Seriously, you're not the master multitasker you might imagine. No matter how smart you think you are, your brain is not built for doing lots of things at the same time.
But don't worry, most humans are in the same boat. The latest in a series of studies that show humans are crap at multitasking reports a "unified bottleneck" in the brain that prevents you from focusing on multiple tasks, even if those tasks seem to be totally different in nature.
In the study, published in the August 16 issue of the Proceedings of the National Academy of Sciences, researchers looked at the brain's ability to deal with "encoding" processes, which involve recognizing new information and incorporating it into your world. They also looked at how study subjects reacted to stimuli and made decisions, a brain process knowns as "response selection."
Even though these situations are quite different, the researchers found by examining fMRIs of study subjects that the brain had a tough time dealing with the two types of tasks at once.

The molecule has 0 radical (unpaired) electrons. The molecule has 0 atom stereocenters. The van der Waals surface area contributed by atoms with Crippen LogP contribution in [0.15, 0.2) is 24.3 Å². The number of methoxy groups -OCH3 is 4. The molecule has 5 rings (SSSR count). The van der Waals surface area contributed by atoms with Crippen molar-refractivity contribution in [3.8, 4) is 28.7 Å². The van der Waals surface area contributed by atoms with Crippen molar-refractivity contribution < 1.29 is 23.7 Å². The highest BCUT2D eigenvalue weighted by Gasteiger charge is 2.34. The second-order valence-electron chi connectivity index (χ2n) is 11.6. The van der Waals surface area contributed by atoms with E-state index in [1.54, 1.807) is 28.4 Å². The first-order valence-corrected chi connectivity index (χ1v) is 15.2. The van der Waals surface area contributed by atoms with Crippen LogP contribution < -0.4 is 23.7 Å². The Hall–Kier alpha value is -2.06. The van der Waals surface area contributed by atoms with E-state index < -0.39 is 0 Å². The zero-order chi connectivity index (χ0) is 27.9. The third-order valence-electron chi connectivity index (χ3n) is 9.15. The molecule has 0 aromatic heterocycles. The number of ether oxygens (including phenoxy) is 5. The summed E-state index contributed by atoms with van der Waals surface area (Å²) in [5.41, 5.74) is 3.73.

When I was a kid, my parents wouldn't let me listen to the radio and watch TV at the same time. I'm not sure why I wanted to do that, or why they were so against it (and yes, I lived in a time when people "listened to the radio"). So once when I stayed with my grandparents who let me do anything I wanted, I took the opportunity to try experiencing the forbidden media combination. My grandfather looked at me like I was a moron, and I had to admit it wasn't at all the exciting and liberating experience I had imagined. In fact, it was completely unpleasant. But somehow I still think I can write an email while talking on the phone while feeding my cat. Maybe one of these days I'll give up and admit that my parents are always freaking right. And that I, like most humans, cannot multitask. [Ars Technica, Image: Shutterstock]